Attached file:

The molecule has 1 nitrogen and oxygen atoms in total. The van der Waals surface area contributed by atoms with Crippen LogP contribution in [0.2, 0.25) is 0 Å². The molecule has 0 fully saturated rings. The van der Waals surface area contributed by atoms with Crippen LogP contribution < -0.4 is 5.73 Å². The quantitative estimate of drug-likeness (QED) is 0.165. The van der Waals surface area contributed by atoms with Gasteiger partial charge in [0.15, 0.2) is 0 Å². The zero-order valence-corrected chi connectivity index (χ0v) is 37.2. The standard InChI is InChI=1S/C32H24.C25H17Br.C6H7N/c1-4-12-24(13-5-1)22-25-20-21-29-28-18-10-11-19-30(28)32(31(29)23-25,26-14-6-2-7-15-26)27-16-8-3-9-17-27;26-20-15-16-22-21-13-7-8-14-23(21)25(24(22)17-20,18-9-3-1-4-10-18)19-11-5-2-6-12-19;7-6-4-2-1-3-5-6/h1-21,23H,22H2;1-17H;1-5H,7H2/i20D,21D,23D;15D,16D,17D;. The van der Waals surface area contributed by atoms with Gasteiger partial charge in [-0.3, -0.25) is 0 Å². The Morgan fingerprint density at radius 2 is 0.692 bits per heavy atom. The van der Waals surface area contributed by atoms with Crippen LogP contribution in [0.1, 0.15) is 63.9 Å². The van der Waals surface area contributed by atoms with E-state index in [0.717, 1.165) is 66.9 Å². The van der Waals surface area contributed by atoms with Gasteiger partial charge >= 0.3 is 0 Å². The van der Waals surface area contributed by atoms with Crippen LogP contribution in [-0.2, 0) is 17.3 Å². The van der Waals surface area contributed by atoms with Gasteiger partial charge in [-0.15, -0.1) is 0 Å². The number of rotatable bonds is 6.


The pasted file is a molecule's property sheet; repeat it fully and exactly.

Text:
The molecule has 1 nitrogen and oxygen atoms in total. The van der Waals surface area contributed by atoms with Crippen LogP contribution in [0.2, 0.25) is 0 Å². The molecule has 0 fully saturated rings. The van der Waals surface area contributed by atoms with Crippen LogP contribution < -0.4 is 5.73 Å². The quantitative estimate of drug-likeness (QED) is 0.165. The van der Waals surface area contributed by atoms with Gasteiger partial charge in [0.15, 0.2) is 0 Å². The zero-order valence-corrected chi connectivity index (χ0v) is 37.2. The standard InChI is InChI=1S/C32H24.C25H17Br.C6H7N/c1-4-12-24(13-5-1)22-25-20-21-29-28-18-10-11-19-30(28)32(31(29)23-25,26-14-6-2-7-15-26)27-16-8-3-9-17-27;26-20-15-16-22-21-13-7-8-14-23(21)25(24(22)17-20,18-9-3-1-4-10-18)19-11-5-2-6-12-19;7-6-4-2-1-3-5-6/h1-21,23H,22H2;1-17H;1-5H,7H2/i20D,21D,23D;15D,16D,17D;. The van der Waals surface area contributed by atoms with Gasteiger partial charge in [-0.3, -0.25) is 0 Å². The Morgan fingerprint density at radius 2 is 0.692 bits per heavy atom. The van der Waals surface area contributed by atoms with Crippen LogP contribution in [0.1, 0.15) is 63.9 Å². The van der Waals surface area contributed by atoms with E-state index in [0.717, 1.165) is 66.9 Å². The van der Waals surface area contributed by atoms with Gasteiger partial charge >= 0.3 is 0 Å². The van der Waals surface area contributed by atoms with Crippen LogP contribution in [-0.2, 0) is 17.3 Å². The van der Waals surface area contributed by atoms with Gasteiger partial charge in [-0.15, -0.1) is 0 Å². The number of rotatable bonds is 6.